The news that Facebook thinks a video counts as being “watched” after only three seconds reignites concern about the best ways to measure social media. Amid ongoing confusion about clicks and eyeballs, views and attribution, surely very few videos can convey any message at all in three seconds.
Except maybe “please leave me alone”.
Measuring the worth of advertising is a problem that long predates social media. In trying to work out what 50% works, we’ve never really known how many people were watching our TV ads, with audience figures often calculated on the activities of a “representative” panel recording their watching habits in a diary. In print, we were once comfortable with the idea that anyone who had “looked at or read” a copy of a publication in the last six months was of equal value to those people who actually bought it.
Frustrating certainly, but ultimately the point of measuring effectiveness has never really been about how many people you reached. It’s obviously good practice to dissect what worked best, but in any organisation, the most important question to answer, especially in the eyes of the finance director, about the effectiveness of communications activities has never been about “Tarps” or “Pre and Post awareness”. The only question they care about is far more basic.
Did it work?
And whether you’re investing in a dazzling new deployment of digital wizardry or just booking some dull press ads, it’s this question that every marketeer needs to be able to answer.
The most foolproof way to measure social media is against the specific outcomes that prompted you to include social media in your plan in the first place. Your strategy should also be really clear on the part social media plays in the communications mix overall, taking into account other variables that affect how people act in response to your communications.
And it’s against those outcomes that you can measure the effectiveness of your campaign. In short, did it work?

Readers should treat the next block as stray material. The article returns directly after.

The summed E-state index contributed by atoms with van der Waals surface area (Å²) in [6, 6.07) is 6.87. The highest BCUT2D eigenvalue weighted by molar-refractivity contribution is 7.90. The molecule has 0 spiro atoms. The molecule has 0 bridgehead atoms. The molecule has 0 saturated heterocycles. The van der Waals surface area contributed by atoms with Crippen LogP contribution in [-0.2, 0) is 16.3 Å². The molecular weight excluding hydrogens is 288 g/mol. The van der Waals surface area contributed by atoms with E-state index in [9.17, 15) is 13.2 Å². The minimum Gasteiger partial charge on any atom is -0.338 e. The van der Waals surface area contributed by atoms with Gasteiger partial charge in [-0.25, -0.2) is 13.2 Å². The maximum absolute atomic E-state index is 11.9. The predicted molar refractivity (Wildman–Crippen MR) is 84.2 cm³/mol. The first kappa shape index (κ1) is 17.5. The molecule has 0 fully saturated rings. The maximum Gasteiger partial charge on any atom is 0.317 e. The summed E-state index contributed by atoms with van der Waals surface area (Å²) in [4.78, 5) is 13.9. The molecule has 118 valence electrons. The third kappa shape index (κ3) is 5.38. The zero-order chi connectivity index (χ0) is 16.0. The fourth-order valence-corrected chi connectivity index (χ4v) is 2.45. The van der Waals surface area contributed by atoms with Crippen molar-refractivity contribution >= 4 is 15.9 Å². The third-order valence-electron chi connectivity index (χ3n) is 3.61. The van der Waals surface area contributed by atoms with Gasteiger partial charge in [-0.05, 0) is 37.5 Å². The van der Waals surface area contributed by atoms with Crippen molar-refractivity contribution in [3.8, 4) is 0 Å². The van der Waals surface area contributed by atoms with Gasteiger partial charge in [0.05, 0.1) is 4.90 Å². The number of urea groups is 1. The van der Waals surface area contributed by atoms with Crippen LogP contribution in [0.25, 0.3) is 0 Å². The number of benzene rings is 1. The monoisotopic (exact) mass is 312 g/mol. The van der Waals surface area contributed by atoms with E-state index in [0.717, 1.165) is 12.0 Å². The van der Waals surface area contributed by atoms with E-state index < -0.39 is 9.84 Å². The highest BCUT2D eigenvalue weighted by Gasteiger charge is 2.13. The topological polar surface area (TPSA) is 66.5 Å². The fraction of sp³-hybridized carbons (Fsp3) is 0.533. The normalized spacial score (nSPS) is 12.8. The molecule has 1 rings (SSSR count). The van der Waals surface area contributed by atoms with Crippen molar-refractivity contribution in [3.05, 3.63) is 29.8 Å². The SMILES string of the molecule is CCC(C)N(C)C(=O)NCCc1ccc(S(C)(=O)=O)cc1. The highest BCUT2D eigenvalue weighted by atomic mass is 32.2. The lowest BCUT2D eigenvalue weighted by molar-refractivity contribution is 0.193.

Unfortunately, just like the internet gold rush around 2001 which saw hundreds of millions of dollars spent on poor website strategies, many organisations have jumped feet first into social without absolute clarity about the specific outcomes they are seeking to achieve or where social fits in the big picture mix. As a result, we sometimes see work in “social” happening in silos or in “digital” teams one step removed from the organisation itself.
In the worst case scenarios, lots of effort and time is wasted on the social media equivalent of shouting loudly from a rooftop.
The first step to measuring social media is to step back and audit specifically where it fits in the organization overall. What it is trying to achieve and how that can be measured. So many of the problems organisations face in measuring social started with the mistaken view that publishing on Facebook and Twitter was somehow “free”. Some of those new publishing ventures (and that’s what they were) may not have needed a business case. Or any justification for the hidden costs in time and effort in keeping them up to date and being able to listen and respond 24/7. Without a clearly articulated original strategic purpose, it’s no great surprise their value is now proving hard to measure.
We’ve developed tools to assist organisations who find themselves in that position, just as we have for those organisations that have multiple websites and legacy systems. Our tools take a holistic approach to all communications activities to help people find out what’s working as well as highlighting duplication and waste. Social media is just part of the mix.
And the foolproof way to measure social media? Make sure that before you start any marketing activity, free, digital, social or otherwise that you have a really clear idea on what you’re trying to achieve and realistic and meaningful measures of how well you did. Having those robust measures in place before you start is as important as the activity.